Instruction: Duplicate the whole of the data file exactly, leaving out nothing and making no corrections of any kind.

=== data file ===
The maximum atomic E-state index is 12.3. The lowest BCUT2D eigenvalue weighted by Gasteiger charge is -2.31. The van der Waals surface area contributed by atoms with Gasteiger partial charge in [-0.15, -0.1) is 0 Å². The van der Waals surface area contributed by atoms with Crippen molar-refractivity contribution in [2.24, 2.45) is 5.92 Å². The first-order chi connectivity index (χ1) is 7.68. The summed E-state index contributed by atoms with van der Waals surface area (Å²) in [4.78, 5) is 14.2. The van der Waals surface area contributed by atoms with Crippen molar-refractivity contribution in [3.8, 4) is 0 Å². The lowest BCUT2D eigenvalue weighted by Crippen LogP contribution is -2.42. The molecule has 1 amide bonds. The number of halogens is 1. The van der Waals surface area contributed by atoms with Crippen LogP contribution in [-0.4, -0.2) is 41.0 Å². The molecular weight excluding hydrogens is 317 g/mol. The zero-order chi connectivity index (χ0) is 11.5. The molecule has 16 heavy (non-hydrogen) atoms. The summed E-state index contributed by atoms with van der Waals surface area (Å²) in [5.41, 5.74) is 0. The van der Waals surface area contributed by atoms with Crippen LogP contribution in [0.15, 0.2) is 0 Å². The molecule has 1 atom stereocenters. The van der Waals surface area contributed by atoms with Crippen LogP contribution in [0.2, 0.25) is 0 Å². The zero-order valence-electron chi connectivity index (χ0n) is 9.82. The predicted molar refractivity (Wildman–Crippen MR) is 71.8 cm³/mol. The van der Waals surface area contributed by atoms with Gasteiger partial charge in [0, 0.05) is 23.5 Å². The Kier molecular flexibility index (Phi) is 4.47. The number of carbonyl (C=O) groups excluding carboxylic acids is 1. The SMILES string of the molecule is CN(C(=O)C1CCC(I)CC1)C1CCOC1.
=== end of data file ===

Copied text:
The maximum atomic E-state index is 12.3. The lowest BCUT2D eigenvalue weighted by Gasteiger charge is -2.31. The van der Waals surface area contributed by atoms with Gasteiger partial charge in [-0.15, -0.1) is 0 Å². The van der Waals surface area contributed by atoms with Crippen molar-refractivity contribution in [2.24, 2.45) is 5.92 Å². The first-order chi connectivity index (χ1) is 7.68. The summed E-state index contributed by atoms with van der Waals surface area (Å²) in [4.78, 5) is 14.2. The van der Waals surface area contributed by atoms with Crippen molar-refractivity contribution in [3.8, 4) is 0 Å². The lowest BCUT2D eigenvalue weighted by Crippen LogP contribution is -2.42. The molecule has 1 amide bonds. The number of halogens is 1. The van der Waals surface area contributed by atoms with Crippen LogP contribution in [-0.4, -0.2) is 41.0 Å². The molecular weight excluding hydrogens is 317 g/mol. The zero-order chi connectivity index (χ0) is 11.5. The molecule has 16 heavy (non-hydrogen) atoms. The summed E-state index contributed by atoms with van der Waals surface area (Å²) in [5.41, 5.74) is 0. The van der Waals surface area contributed by atoms with Crippen LogP contribution in [0.15, 0.2) is 0 Å². The molecule has 1 atom stereocenters. The van der Waals surface area contributed by atoms with Crippen LogP contribution in [0.2, 0.25) is 0 Å². The zero-order valence-electron chi connectivity index (χ0n) is 9.82. The predicted molar refractivity (Wildman–Crippen MR) is 71.8 cm³/mol. The van der Waals surface area contributed by atoms with Gasteiger partial charge in [0, 0.05) is 23.5 Å². The Kier molecular flexibility index (Phi) is 4.47. The number of carbonyl (C=O) groups excluding carboxylic acids is 1. The SMILES string of the molecule is CN(C(=O)C1CCC(I)CC1)C1CCOC1.